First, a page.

2 Chronicles 11:1-12 Fortified
The kingdom of Israel is split. Rehoboam wants it all back but God says, “No; go home.” Rehoboam then fortified what was left to him in Judah and Benjamin.
The confrontation between Rehoboam and Jeroboam happened in Shechem. He was there to be crowned king. We are not told if he was confirmed as king before the confrontation but he left not as king of Israel but king of Judah with Benjamin remaining with him too.
This was the promise that God had made to Solomon and to Jeroboam. Because of Solomon’s sin the kingdom was torn from the hands of the house of David, with only one other tribe remaining with Judah. This is actually more than David started with when he became king.
Rehoboam is furious! He wants it all back. It doesn’t matter to him that this is prophecy fulfilled. His first act when Jeroboam ordered the people ‘back to their tents’ was to try and force them to comply by sending “Hadoram, who was the taskmaster over the forced labor” (1 Chronicles 10:18a). He was practiced at getting people to comply with the directives from the throne. He didn’t succeed. In fact he took his task to the grave; his own. And this act of rebellion sent Rehoboam running home!
I’m wondering how long it took Rehoboam to gather troops to fight the new kingdom of Israel. I figure it had to take at least a few days. First he had to get home to safety. Next he had to have confirmation that Benjamin would stand with him. Then he had to muster forces from the two tribes. And then he had to come up with some kind of battle plan. Was Jeroboam doing the same?
After Rehoboam got everyone together, “180,000 chosen warriors” (verse 1b), God put a stop to it. Why didn’t God tell him to settle down before he got all his forces together? Was it so He could tell them all at the same time? His message concerned them all and would shape their future from then on.
“Thus says the Lord, You shall not go up or fight against your relatives. Return every man to his home, for this thing is from ME” (verse 4a, emphasis added by me).
This was the portion of Israel who were following the Lord. They were the ones closest to the Temple geographically. And they were the ones who would remain true to the Lord, for a time.
God told them not to fight against their relatives. But they had real concerns that someday their relatives would come against them. God didn’t say they couldn’t defend themselves so this is exactly what Rehoboam prepared for instead.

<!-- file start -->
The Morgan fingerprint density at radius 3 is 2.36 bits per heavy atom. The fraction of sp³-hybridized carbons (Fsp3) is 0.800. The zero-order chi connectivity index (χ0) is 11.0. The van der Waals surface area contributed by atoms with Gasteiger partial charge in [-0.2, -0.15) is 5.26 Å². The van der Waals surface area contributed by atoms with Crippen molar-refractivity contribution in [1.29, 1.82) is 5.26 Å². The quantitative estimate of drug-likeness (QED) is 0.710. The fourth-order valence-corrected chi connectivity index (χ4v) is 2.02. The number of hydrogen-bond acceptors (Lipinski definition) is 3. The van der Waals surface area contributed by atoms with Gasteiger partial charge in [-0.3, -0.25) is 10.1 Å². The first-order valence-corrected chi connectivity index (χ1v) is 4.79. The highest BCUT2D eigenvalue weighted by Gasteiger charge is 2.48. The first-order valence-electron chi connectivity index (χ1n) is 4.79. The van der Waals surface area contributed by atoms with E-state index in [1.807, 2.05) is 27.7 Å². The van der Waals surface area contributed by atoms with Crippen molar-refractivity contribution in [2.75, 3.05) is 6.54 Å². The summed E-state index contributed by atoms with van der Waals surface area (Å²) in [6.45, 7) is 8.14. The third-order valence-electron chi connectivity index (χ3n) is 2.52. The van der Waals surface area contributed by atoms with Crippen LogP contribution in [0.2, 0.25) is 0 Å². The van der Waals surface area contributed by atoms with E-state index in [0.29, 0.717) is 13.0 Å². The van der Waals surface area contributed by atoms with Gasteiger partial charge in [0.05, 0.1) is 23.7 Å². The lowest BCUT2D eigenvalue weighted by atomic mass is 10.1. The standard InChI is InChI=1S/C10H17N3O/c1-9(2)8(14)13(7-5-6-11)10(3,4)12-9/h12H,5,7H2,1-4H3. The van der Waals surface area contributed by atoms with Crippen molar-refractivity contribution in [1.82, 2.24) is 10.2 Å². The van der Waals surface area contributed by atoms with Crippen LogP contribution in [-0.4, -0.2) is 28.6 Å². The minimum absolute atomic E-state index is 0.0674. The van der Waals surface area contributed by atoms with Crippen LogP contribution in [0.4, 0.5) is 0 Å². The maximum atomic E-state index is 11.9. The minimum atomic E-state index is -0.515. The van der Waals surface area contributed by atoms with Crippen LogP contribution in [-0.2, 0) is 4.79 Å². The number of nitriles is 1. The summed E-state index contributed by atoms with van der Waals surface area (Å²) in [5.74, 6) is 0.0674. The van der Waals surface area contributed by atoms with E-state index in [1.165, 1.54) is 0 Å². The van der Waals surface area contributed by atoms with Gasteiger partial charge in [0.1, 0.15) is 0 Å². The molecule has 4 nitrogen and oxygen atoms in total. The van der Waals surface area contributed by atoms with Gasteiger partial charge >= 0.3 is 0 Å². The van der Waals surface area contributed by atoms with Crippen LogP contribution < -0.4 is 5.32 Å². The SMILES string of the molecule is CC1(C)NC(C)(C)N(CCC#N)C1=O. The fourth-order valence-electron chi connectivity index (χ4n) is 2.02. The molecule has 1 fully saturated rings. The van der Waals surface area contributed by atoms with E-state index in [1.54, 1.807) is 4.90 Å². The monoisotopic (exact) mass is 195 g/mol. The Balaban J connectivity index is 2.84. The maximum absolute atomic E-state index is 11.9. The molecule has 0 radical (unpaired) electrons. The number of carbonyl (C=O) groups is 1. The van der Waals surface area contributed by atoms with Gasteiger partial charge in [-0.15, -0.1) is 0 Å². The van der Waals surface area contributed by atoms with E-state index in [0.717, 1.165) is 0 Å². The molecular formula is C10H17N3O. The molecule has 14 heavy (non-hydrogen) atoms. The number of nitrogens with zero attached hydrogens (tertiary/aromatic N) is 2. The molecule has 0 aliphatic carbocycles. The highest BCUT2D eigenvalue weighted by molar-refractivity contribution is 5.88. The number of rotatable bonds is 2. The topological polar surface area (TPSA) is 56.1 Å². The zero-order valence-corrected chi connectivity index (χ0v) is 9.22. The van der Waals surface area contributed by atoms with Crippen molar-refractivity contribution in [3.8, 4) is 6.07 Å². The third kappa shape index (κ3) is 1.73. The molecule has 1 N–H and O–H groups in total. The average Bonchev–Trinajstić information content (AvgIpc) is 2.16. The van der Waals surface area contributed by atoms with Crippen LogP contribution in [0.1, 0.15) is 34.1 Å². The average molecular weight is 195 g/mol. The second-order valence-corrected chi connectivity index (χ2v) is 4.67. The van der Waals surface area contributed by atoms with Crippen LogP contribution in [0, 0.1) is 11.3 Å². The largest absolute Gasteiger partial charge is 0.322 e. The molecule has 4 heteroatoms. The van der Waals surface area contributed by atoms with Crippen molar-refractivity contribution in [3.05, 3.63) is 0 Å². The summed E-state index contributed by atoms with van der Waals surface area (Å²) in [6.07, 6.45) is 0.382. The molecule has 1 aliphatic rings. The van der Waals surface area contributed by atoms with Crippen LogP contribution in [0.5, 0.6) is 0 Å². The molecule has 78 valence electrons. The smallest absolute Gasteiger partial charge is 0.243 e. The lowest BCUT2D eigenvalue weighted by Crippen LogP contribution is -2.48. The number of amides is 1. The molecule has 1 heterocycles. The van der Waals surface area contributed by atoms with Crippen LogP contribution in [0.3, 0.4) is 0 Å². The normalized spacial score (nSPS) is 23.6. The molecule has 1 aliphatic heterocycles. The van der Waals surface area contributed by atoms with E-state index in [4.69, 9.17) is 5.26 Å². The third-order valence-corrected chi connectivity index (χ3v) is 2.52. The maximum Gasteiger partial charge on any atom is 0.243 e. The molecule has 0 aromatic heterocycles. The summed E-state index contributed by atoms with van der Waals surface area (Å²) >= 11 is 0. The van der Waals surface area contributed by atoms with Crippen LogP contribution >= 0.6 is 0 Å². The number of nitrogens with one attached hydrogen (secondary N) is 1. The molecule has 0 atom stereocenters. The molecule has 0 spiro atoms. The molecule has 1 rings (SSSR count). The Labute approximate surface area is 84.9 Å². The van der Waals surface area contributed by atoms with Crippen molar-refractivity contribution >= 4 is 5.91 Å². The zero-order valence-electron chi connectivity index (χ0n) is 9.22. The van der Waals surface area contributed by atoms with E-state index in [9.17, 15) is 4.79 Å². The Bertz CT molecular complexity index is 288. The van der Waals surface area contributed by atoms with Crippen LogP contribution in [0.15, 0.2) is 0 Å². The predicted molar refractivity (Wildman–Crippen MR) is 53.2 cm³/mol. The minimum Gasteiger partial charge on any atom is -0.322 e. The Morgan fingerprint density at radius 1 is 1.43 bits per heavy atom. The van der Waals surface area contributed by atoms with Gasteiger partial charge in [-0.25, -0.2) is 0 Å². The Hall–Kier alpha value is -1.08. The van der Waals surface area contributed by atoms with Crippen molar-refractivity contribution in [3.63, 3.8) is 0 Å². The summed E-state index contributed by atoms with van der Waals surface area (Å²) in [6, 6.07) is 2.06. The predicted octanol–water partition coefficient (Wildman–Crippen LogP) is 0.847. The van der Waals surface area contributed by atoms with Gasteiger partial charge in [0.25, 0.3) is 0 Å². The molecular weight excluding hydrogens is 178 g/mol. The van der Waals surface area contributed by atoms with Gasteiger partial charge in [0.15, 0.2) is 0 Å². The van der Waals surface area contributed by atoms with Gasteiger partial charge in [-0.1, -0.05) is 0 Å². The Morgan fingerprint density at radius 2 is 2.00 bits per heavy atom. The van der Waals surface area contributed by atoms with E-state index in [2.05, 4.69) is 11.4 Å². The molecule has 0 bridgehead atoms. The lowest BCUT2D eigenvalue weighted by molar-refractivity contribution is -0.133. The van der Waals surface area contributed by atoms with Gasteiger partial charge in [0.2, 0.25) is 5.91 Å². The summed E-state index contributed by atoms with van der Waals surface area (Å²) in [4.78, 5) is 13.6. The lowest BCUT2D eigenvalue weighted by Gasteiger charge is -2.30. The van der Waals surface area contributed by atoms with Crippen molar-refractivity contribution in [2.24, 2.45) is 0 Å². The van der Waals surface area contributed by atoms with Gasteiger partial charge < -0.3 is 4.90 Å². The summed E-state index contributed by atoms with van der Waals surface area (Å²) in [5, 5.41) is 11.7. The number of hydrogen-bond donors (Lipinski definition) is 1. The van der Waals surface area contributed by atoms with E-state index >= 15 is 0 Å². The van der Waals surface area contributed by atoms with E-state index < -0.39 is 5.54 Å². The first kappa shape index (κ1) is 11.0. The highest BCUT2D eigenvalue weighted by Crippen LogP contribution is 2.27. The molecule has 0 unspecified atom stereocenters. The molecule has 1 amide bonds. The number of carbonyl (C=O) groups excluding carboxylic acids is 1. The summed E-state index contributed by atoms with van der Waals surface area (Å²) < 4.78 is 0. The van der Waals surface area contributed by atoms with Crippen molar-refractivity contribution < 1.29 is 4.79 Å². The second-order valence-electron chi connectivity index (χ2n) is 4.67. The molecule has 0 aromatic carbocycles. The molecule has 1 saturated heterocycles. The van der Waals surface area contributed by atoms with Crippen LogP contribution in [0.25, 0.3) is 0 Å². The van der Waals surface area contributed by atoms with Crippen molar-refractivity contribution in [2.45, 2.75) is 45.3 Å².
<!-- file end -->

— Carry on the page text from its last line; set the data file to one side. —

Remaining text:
Rehoboam built up and fortified 15 cities for defense against attack by Jeroboam and those in the new kingdom of Israel. “He made the fortresses strong, and put commanders in them, and stores of food, oil, and wine. And he put shields and spears in all the cities and made them very strong” (verses 11-12a). He may not be allowed to attack Israel but he certainly was not going to let them walk in and take Judah and Benjamin.
There was war between the two kingdoms. We will see it again in a few days in out text. But for this day, God stepped in and stopped the first battle from happening. I believe it took a while for hostilities to break out because both kings were focused on their own concerns in the beginning. Rehoboam on fortifying Judah and Jeroboam on replacing God with his own gods.
I’m wondering if God allowed war to break out when it became clear the path that Jeroboam would choose. Neither kingdom would remain true to Him, and He knew this from the beginning, but He allowed the divide to happen before He allowed war to break out.
As I was thinking back over the events of today’s text I remembered that this was not the first time Israel had fractured. When David came back after Absalom’s death Sheba enticed the people to revolt against David using nearly the same words Jeroboam would use. “We have no portion in David, Nor do we have inheritance in the son of Jesse; Every man to his tents, O Israel!” (2 Samuel 20:1b & 1 Chronicles 10:16b). Maybe the fact that David was able to reunite the kingdom is what fueled Rehoboam’s initial reaction. But God was with David and NOT with Rehoboam in his actions. There was a FAR cry between the two men, in terms of leadership abilities and spiritual relationship with the Lord.
Father God, I want to be like David. NOT like Rehoboam. I want to hear Your heart ins all I do. I want to follow wherever You lead me. I especially want to know that where I walk is in Your plan for me. I want to wait when You say ‘wait’ and I want to run when You say ‘run’. But more than ANYTHING else I want to have a deep and abiding relationship with You, even if You don’t use me in any other task than praising You.